Yuki 7 is a Chromosphere production

Yuki 7 switches to a real-time pipeline for 2D/3D hybrid animation

When you see an episode of micro-series Yuki 7, you might wonder what you're watching. Is it a spy thriller, a 1970s-style animated comic, or action/adventure series featuring some serious woman power?

It's actually all of the above. And judging from the thousands of YouTube views and effusive reactions, Yuki 7 is a hit with those who appreciate colorful characters, richly textured 3D environments, and the style of spy films from the 1960s and 1970s.

When Kevin Dart, award-winning CEO and Creative Director of Los Angeles-based studio Chromosphere, set out to make Yuki 7, he started with a traditional 2D/3D pipeline, then switched mid-series to Unreal Engine to reap the benefits of a real-time pipeline while staying true to the series’ signature 2D style.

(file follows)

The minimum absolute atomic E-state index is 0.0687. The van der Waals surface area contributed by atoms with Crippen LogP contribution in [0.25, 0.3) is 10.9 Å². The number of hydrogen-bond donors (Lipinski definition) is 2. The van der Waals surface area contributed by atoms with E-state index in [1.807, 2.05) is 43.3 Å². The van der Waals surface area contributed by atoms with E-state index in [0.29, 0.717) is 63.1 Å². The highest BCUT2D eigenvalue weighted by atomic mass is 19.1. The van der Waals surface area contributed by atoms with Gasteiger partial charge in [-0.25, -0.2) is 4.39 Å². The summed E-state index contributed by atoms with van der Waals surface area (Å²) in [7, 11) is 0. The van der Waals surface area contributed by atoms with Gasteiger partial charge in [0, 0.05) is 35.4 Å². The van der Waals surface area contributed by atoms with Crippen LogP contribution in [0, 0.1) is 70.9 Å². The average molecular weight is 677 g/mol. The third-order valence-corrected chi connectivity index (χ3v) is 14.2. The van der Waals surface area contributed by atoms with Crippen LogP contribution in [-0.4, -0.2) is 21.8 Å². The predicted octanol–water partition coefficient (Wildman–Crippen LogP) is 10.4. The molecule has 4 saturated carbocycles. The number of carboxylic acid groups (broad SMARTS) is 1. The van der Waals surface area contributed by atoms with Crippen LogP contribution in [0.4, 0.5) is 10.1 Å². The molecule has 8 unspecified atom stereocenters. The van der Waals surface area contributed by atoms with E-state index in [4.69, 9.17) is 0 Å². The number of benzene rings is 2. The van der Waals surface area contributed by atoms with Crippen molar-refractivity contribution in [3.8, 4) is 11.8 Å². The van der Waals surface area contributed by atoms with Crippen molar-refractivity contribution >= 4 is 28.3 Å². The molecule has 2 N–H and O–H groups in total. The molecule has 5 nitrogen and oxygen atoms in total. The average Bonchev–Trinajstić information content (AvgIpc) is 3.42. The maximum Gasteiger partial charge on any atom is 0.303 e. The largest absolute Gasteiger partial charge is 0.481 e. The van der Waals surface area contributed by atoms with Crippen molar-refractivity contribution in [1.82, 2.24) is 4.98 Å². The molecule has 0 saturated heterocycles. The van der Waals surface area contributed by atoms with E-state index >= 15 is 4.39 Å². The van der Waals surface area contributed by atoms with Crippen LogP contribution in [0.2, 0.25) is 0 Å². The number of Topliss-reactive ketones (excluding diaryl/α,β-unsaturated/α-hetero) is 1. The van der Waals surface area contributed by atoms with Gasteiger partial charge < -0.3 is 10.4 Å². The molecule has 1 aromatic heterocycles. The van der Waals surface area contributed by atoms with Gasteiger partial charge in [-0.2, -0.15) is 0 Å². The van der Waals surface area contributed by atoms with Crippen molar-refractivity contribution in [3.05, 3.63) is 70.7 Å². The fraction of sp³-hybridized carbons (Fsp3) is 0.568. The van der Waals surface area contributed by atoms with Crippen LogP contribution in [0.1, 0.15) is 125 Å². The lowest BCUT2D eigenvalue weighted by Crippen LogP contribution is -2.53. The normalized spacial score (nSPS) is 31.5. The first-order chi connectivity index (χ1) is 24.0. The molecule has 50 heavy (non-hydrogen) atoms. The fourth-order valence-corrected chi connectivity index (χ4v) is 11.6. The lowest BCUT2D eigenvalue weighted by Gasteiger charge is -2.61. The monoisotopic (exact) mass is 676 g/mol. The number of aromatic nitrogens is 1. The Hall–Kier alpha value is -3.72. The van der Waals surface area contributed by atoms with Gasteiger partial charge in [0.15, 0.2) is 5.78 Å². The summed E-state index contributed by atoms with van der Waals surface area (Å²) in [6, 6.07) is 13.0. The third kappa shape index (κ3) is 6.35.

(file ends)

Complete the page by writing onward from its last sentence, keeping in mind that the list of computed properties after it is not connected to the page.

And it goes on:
Yuki even has her own “making of” video, with the Chromosphere team detailing the Unreal Engine processes and pipeline behind the style and substance of Yuki’s world.

Chromosphere has also documented the team’s transition from a traditional to real-time pipeline in a case study on their website.

The Birth of Yuki 7

Yuki wasn't born yesterday. She was featured in the 2009 book Seductive Espionage: The World of Yuki 7 and a trailer for faux film A Kiss From Tokyo, and even became a limited-edition statuette in 2013. Over the years, Yuki herself drew a strong following from fans of Kevin's illustrative style.

In the meantime, Kevin worked on the special Powerpuff Girls: Dance Pantsed and the Carmen Sandiego series. Astute viewers might see a common thread—strong female characters who aren't afraid of a little action—and Yuki follows in these same footsteps.